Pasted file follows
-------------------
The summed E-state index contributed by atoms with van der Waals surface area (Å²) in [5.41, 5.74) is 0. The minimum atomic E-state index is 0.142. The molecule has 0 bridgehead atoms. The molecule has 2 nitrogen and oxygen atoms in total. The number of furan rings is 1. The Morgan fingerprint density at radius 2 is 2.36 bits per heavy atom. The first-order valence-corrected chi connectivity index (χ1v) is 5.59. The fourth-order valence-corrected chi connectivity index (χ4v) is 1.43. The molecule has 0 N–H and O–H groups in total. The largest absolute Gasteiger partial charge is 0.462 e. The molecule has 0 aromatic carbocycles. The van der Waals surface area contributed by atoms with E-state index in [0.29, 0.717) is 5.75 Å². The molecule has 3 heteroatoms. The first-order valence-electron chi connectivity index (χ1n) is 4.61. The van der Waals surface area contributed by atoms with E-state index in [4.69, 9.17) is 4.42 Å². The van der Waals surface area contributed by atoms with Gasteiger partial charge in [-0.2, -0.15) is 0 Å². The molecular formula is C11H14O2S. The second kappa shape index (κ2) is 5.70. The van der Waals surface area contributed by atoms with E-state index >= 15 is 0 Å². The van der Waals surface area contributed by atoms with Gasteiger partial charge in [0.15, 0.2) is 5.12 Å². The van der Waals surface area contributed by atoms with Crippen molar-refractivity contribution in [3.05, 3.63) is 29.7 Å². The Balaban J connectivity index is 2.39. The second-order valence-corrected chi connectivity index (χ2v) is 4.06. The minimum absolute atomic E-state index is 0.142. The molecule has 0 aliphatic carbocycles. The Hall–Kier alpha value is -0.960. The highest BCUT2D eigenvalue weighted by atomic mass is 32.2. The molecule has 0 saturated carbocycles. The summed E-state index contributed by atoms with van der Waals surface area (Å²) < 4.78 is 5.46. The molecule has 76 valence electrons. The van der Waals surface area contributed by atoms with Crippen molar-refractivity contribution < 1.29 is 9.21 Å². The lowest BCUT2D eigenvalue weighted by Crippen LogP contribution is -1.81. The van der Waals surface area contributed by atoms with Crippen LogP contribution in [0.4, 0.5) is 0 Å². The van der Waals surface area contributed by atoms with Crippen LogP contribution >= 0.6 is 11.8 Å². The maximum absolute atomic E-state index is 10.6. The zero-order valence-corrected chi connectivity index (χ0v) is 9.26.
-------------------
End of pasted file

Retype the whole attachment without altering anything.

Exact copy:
The summed E-state index contributed by atoms with van der Waals surface area (Å²) in [5.41, 5.74) is 0. The minimum atomic E-state index is 0.142. The molecule has 0 bridgehead atoms. The molecule has 2 nitrogen and oxygen atoms in total. The number of furan rings is 1. The Morgan fingerprint density at radius 2 is 2.36 bits per heavy atom. The first-order valence-corrected chi connectivity index (χ1v) is 5.59. The fourth-order valence-corrected chi connectivity index (χ4v) is 1.43. The molecule has 0 N–H and O–H groups in total. The largest absolute Gasteiger partial charge is 0.462 e. The molecule has 0 aromatic carbocycles. The van der Waals surface area contributed by atoms with E-state index in [0.29, 0.717) is 5.75 Å². The molecule has 3 heteroatoms. The first-order valence-electron chi connectivity index (χ1n) is 4.61. The van der Waals surface area contributed by atoms with E-state index in [4.69, 9.17) is 4.42 Å². The van der Waals surface area contributed by atoms with Gasteiger partial charge in [-0.2, -0.15) is 0 Å². The molecular formula is C11H14O2S. The second kappa shape index (κ2) is 5.70. The van der Waals surface area contributed by atoms with E-state index >= 15 is 0 Å². The van der Waals surface area contributed by atoms with Gasteiger partial charge in [0.15, 0.2) is 5.12 Å². The van der Waals surface area contributed by atoms with Crippen molar-refractivity contribution in [3.05, 3.63) is 29.7 Å². The Balaban J connectivity index is 2.39. The second-order valence-corrected chi connectivity index (χ2v) is 4.06. The minimum absolute atomic E-state index is 0.142. The molecule has 0 aliphatic carbocycles. The Hall–Kier alpha value is -0.960. The highest BCUT2D eigenvalue weighted by atomic mass is 32.2. The molecule has 0 saturated carbocycles. The summed E-state index contributed by atoms with van der Waals surface area (Å²) < 4.78 is 5.46. The molecule has 76 valence electrons. The van der Waals surface area contributed by atoms with Crippen molar-refractivity contribution < 1.29 is 9.21 Å². The lowest BCUT2D eigenvalue weighted by Crippen LogP contribution is -1.81. The van der Waals surface area contributed by atoms with Crippen LogP contribution in [0.4, 0.5) is 0 Å². The van der Waals surface area contributed by atoms with Crippen LogP contribution >= 0.6 is 11.8 Å². The maximum absolute atomic E-state index is 10.6. The zero-order valence-corrected chi connectivity index (χ0v) is 9.26.